Six out of eight Los Angeles-area "pregnancy centers" visited by KPCC are not complying with a new state law requiring them to notify their clients that the state offers access to low-cost and free abortions.
KPCC also found that authorities are not aggressively enforcing the law, which took effect Jan. 1. Some cities are deferring to the state, while others are waiting to receive complaints about pregnancy centers before investigating them.
There are 189 of these centers in California, according to the California ProLife Council. They provide women with pregnancy tests, ultrasounds and counseling. But critics say these facilities' main goal is to persuade women not to have abortions.
The state legislature passed the notification law last year following an undercover investigation of 45 pregnancy centers by NARAL Pro-Choice California. The probe found that "90 percent of them … lied about medical facts around pregnancy and abortion" and "attempted to shame and delay women from accessing abortion care," says Amy Everitt, the group's state director.
Pro-abortion rights groups like NARAL define any opposition to abortion as "lying," responds Matt Bowman, a lawyer representing the National Institute of Family and Life Advocates, which counts more than 100 California pregnancy centers as members. He says efforts to regulate what pregnancy centers tell their patients amount to censorship.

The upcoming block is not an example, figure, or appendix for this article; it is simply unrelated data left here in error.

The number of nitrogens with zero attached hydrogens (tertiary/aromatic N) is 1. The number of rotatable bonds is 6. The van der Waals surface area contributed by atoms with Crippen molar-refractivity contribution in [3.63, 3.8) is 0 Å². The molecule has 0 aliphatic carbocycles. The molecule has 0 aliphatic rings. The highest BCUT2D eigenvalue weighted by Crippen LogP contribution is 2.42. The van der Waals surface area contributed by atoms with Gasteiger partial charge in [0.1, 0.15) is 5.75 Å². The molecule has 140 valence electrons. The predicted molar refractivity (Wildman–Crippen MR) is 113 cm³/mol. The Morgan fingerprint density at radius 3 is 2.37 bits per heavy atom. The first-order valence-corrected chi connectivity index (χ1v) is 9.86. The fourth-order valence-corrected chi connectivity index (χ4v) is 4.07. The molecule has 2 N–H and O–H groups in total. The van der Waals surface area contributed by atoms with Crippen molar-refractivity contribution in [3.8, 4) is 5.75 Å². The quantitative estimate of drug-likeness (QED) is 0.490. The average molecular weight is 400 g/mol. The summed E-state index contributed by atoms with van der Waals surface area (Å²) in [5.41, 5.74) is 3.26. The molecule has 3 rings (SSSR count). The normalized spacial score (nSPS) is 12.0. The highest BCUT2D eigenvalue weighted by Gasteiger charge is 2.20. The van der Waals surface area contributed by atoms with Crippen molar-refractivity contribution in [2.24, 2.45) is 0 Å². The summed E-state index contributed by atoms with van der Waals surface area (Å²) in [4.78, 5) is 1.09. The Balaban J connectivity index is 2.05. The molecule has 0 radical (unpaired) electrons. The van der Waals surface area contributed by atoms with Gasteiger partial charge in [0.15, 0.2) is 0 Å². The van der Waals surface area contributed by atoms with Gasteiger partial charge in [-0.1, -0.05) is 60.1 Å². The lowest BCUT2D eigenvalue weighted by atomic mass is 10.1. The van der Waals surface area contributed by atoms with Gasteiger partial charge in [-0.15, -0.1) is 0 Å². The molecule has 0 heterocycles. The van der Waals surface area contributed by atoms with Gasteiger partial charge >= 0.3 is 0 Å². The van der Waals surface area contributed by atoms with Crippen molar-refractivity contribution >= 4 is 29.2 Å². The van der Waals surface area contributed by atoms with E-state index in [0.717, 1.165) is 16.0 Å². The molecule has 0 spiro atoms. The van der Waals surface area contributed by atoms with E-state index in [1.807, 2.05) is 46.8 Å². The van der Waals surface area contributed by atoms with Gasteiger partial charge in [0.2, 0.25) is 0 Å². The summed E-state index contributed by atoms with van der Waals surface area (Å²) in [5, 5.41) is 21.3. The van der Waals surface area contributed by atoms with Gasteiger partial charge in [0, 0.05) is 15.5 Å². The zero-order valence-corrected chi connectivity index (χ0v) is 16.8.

Bowman is also senior counsel at Alliance Defending Freedom, which is representing pregnancy centers in one of five lawsuits seeking to overturn the notification law. The suits allege the measure violates the centers’ freedom of speech and religion.
'I'm Pepsi...not Coca-Cola'
One of the centers not complying with the law is Foothills Pregnancy Resource Center in Duarte. Executive Director Lori Berg gave KPCC a tour of the facility, including what she calls the "options counseling room." There are a couple of chairs, some brochures and a small television.
"We have a video about the basic suction abortion – that's before first trimester," Berg explains. "But there's nothing gory. A woman can see for herself, this is the procedure."
Next door is a room with an ultrasound machine. The images are displayed on a big-screen TV mounted on the wall. There are also huge posters with pictures of fetuses at different stages of development.
Berg points to one poster: "This picture – eight weeks – can make a difference. Now, if someone says that’s coercive – this is science. This isn't something I dreamt up."
The center also offers support groups for women who've had abortions and gives away free diapers and clothes to new moms.
Asked to explain why she won't post the notice about access to abortions, Berg says the dispute over the law is like the Cola Wars.
"I'm Pepsi-Cola, I'm not Coca-Cola," Berg says. "Don't force me to put Coca-Cola posters or even hand out free coupons for Coca-Cola."
'Have you ever...driven over the speed limit?'
Women's Pregnancy Care Clinic, which has two locations in Pasadena and Whittier, isn't complying with the law either. Jeanette Kuiphof, who runs both centers, says she's not following the law because she hasn't been cited yet.